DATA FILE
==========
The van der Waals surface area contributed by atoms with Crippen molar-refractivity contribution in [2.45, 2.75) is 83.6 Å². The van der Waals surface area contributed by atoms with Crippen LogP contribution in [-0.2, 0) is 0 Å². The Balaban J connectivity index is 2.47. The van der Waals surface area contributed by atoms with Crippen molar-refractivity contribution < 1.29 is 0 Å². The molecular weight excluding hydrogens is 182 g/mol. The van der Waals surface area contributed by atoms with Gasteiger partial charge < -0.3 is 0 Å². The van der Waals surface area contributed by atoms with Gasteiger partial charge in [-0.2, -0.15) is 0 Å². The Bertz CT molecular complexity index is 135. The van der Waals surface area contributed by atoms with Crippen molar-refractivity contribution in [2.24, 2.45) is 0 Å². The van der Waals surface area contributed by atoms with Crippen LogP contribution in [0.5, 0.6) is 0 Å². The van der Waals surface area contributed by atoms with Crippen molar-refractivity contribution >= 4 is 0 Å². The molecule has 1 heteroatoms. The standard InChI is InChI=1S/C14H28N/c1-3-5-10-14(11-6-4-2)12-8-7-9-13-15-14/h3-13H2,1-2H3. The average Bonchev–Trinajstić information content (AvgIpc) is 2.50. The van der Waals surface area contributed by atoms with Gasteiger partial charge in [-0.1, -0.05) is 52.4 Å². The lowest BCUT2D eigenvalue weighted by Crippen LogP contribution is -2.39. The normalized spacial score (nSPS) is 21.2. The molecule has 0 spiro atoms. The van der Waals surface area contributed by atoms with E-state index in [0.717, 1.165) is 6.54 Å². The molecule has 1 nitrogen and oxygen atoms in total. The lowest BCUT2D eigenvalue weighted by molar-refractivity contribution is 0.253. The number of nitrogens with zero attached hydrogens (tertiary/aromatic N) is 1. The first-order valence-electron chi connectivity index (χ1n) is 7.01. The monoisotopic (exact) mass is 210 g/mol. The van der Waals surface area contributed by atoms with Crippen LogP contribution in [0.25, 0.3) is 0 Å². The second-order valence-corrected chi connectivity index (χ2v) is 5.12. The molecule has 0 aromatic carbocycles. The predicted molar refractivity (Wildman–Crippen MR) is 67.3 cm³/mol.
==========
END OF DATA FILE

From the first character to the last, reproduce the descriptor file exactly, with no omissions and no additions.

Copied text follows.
The van der Waals surface area contributed by atoms with Crippen molar-refractivity contribution in [2.45, 2.75) is 83.6 Å². The van der Waals surface area contributed by atoms with Crippen LogP contribution in [-0.2, 0) is 0 Å². The Balaban J connectivity index is 2.47. The van der Waals surface area contributed by atoms with Crippen molar-refractivity contribution < 1.29 is 0 Å². The molecular weight excluding hydrogens is 182 g/mol. The van der Waals surface area contributed by atoms with Gasteiger partial charge < -0.3 is 0 Å². The van der Waals surface area contributed by atoms with Gasteiger partial charge in [-0.2, -0.15) is 0 Å². The Bertz CT molecular complexity index is 135. The van der Waals surface area contributed by atoms with Crippen molar-refractivity contribution in [2.24, 2.45) is 0 Å². The van der Waals surface area contributed by atoms with Crippen LogP contribution in [0.5, 0.6) is 0 Å². The van der Waals surface area contributed by atoms with Crippen molar-refractivity contribution >= 4 is 0 Å². The molecule has 1 heteroatoms. The standard InChI is InChI=1S/C14H28N/c1-3-5-10-14(11-6-4-2)12-8-7-9-13-15-14/h3-13H2,1-2H3. The average Bonchev–Trinajstić information content (AvgIpc) is 2.50. The van der Waals surface area contributed by atoms with Gasteiger partial charge in [-0.1, -0.05) is 52.4 Å². The lowest BCUT2D eigenvalue weighted by Crippen LogP contribution is -2.39. The normalized spacial score (nSPS) is 21.2. The molecule has 0 spiro atoms. The van der Waals surface area contributed by atoms with E-state index in [0.717, 1.165) is 6.54 Å². The molecule has 1 nitrogen and oxygen atoms in total. The lowest BCUT2D eigenvalue weighted by molar-refractivity contribution is 0.253. The number of nitrogens with zero attached hydrogens (tertiary/aromatic N) is 1. The first-order valence-electron chi connectivity index (χ1n) is 7.01. The monoisotopic (exact) mass is 210 g/mol. The van der Waals surface area contributed by atoms with Crippen LogP contribution in [0.25, 0.3) is 0 Å². The second-order valence-corrected chi connectivity index (χ2v) is 5.12. The molecule has 0 aromatic carbocycles. The predicted molar refractivity (Wildman–Crippen MR) is 67.3 cm³/mol.